The candle rod was slipped through the loops of ten or twenty wicks.  Several rods filled with hanging wicks were then lowered into the hot wax, rod by rod.  It was typically the children's job to dip the wicks, then take them out to dry and dip the next set, and so on.  It would take many dippings to get the candles thick enough to last for even one evening!
Another method of making candles was to pour hot tallow (grease) into wooden molds.  The molds were made of tin or pewter, and they were set in a frame.  Some of the frames held as many as 100 candle molds. 
Once the molds were cooled, the candles were lifted out by removing the top of the mold.  The wax used for their candles came from animal (hog) and vegetable (corn) fat.  Bayberries and beeswax were also used in making candles.  Sometimes moose fat and bear oil was used.  Boiling the fat in water until the water boiled away and the dirt was skimmed off made candle wax.  When homemade candles were burned, they smelled similar to frying grease, but when they were made from bayberries, the fragrance was much more enjoyable.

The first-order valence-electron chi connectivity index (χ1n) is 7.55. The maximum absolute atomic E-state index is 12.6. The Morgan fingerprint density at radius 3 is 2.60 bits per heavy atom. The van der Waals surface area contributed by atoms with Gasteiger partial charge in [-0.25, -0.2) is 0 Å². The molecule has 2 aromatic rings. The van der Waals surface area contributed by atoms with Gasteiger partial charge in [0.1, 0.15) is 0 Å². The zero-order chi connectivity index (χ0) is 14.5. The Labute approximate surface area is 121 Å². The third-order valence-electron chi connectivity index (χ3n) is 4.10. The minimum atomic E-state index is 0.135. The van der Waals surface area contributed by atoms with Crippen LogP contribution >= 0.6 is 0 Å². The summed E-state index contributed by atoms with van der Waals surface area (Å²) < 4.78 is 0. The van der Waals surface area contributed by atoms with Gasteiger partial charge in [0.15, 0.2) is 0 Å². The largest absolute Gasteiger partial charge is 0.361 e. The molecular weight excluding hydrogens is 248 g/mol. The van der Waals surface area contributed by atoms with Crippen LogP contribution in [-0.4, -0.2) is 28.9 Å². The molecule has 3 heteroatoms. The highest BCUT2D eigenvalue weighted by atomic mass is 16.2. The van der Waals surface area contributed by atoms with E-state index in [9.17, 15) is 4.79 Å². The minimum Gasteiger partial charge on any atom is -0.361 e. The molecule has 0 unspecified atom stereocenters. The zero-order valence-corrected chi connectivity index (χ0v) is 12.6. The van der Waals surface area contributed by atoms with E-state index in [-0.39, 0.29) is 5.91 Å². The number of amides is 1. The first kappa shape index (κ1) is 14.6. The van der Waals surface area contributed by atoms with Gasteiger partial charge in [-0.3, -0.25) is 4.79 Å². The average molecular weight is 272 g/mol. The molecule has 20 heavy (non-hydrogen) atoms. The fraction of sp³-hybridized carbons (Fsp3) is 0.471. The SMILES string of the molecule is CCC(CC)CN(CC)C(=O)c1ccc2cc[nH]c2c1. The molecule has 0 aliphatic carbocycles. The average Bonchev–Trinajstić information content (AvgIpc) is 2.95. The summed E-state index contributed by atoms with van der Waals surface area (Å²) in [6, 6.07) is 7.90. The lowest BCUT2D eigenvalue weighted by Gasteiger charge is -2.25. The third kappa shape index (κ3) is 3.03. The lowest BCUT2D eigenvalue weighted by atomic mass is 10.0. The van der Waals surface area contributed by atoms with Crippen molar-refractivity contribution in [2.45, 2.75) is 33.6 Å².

Hand-dipped Candles

Canning Preserves:
Women usually began canning preserves for the wintertime once the first summer and fall crops began to come into harvest. Women often took fruits and vegetables, blanched them in hot water, cooked them with sugar, salt, seasonings, or vinegar (whether they were making fruit jams, vegetable cans, or pickled items) and filled Mason jars (invented in the later 1840's) with the preserve.
Jars were first boiled for sterilization before being filled and boiled again to seal. If jars were not heated to a high enough temperature, botulism, a deadly bacteria could grow in the jar and be accidentally consumed.
Meats were sometimes pickled, but were usually smoked and seasoned in a smoke house, left to dry out to become jerky and other dried meats.